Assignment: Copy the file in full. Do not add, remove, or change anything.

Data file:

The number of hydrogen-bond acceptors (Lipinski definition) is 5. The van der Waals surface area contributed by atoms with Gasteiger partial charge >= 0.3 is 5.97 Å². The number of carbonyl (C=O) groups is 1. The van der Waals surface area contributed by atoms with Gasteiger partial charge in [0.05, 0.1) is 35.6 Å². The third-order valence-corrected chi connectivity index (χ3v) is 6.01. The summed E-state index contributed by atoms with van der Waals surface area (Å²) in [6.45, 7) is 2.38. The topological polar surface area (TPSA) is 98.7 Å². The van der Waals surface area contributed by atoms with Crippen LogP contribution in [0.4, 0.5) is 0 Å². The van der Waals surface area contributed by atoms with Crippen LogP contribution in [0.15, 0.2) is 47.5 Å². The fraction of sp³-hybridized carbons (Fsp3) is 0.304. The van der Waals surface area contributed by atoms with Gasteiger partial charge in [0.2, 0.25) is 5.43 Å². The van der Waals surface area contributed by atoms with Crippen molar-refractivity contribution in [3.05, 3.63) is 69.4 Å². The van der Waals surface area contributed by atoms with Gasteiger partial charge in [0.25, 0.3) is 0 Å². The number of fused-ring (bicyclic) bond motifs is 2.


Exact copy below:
The number of hydrogen-bond acceptors (Lipinski definition) is 5. The van der Waals surface area contributed by atoms with Gasteiger partial charge >= 0.3 is 5.97 Å². The number of carbonyl (C=O) groups is 1. The van der Waals surface area contributed by atoms with Gasteiger partial charge in [0.05, 0.1) is 35.6 Å². The third-order valence-corrected chi connectivity index (χ3v) is 6.01. The summed E-state index contributed by atoms with van der Waals surface area (Å²) in [6.45, 7) is 2.38. The topological polar surface area (TPSA) is 98.7 Å². The van der Waals surface area contributed by atoms with Crippen LogP contribution in [0.4, 0.5) is 0 Å². The van der Waals surface area contributed by atoms with Crippen LogP contribution in [0.15, 0.2) is 47.5 Å². The fraction of sp³-hybridized carbons (Fsp3) is 0.304. The van der Waals surface area contributed by atoms with Gasteiger partial charge in [0.2, 0.25) is 5.43 Å². The van der Waals surface area contributed by atoms with Crippen molar-refractivity contribution in [3.05, 3.63) is 69.4 Å². The van der Waals surface area contributed by atoms with Gasteiger partial charge in [0.25, 0.3) is 0 Å². The number of fused-ring (bicyclic) bond motifs is 2.